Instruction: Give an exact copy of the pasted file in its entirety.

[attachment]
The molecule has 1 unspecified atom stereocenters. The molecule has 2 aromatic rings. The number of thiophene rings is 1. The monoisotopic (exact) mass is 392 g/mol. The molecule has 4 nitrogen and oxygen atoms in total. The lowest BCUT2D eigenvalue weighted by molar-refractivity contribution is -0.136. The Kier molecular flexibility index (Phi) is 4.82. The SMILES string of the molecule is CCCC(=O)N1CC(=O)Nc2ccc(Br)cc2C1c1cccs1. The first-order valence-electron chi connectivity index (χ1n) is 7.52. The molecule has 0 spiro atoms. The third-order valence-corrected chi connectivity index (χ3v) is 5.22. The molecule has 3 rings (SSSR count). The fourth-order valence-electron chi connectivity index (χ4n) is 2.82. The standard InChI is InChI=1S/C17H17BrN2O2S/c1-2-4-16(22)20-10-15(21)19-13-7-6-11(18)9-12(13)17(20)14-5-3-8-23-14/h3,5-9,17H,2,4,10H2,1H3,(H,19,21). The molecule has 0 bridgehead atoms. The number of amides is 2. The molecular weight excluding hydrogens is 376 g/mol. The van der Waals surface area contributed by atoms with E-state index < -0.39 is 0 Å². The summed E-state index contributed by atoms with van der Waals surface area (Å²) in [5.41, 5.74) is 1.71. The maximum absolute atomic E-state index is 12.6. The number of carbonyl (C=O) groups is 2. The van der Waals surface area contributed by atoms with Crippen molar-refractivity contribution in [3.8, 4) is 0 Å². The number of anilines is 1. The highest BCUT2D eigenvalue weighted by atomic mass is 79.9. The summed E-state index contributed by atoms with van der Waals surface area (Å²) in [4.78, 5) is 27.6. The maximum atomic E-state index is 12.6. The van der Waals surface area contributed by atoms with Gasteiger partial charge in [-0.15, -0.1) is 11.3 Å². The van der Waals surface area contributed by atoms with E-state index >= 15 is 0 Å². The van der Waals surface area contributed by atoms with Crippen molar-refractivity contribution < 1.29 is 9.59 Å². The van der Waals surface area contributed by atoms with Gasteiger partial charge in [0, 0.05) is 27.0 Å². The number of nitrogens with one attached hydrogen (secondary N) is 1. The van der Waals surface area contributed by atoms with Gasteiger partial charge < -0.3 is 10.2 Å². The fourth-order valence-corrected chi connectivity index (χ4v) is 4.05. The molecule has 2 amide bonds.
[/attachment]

The molecule has 1 unspecified atom stereocenters. The molecule has 2 aromatic rings. The number of thiophene rings is 1. The monoisotopic (exact) mass is 392 g/mol. The molecule has 4 nitrogen and oxygen atoms in total. The lowest BCUT2D eigenvalue weighted by molar-refractivity contribution is -0.136. The Kier molecular flexibility index (Phi) is 4.82. The SMILES string of the molecule is CCCC(=O)N1CC(=O)Nc2ccc(Br)cc2C1c1cccs1. The first-order valence-electron chi connectivity index (χ1n) is 7.52. The molecule has 0 spiro atoms. The third-order valence-corrected chi connectivity index (χ3v) is 5.22. The molecule has 3 rings (SSSR count). The fourth-order valence-electron chi connectivity index (χ4n) is 2.82. The standard InChI is InChI=1S/C17H17BrN2O2S/c1-2-4-16(22)20-10-15(21)19-13-7-6-11(18)9-12(13)17(20)14-5-3-8-23-14/h3,5-9,17H,2,4,10H2,1H3,(H,19,21). The molecule has 0 bridgehead atoms. The number of amides is 2. The molecular weight excluding hydrogens is 376 g/mol. The van der Waals surface area contributed by atoms with E-state index < -0.39 is 0 Å². The summed E-state index contributed by atoms with van der Waals surface area (Å²) in [5.41, 5.74) is 1.71. The maximum absolute atomic E-state index is 12.6. The number of carbonyl (C=O) groups is 2. The van der Waals surface area contributed by atoms with Crippen molar-refractivity contribution in [3.8, 4) is 0 Å². The number of anilines is 1. The highest BCUT2D eigenvalue weighted by atomic mass is 79.9. The summed E-state index contributed by atoms with van der Waals surface area (Å²) in [4.78, 5) is 27.6. The maximum atomic E-state index is 12.6. The van der Waals surface area contributed by atoms with Gasteiger partial charge in [-0.15, -0.1) is 11.3 Å². The van der Waals surface area contributed by atoms with E-state index >= 15 is 0 Å². The van der Waals surface area contributed by atoms with Crippen molar-refractivity contribution < 1.29 is 9.59 Å². The van der Waals surface area contributed by atoms with Gasteiger partial charge in [0, 0.05) is 27.0 Å². The number of nitrogens with one attached hydrogen (secondary N) is 1. The van der Waals surface area contributed by atoms with Gasteiger partial charge < -0.3 is 10.2 Å². The fourth-order valence-corrected chi connectivity index (χ4v) is 4.05. The molecule has 2 amide bonds.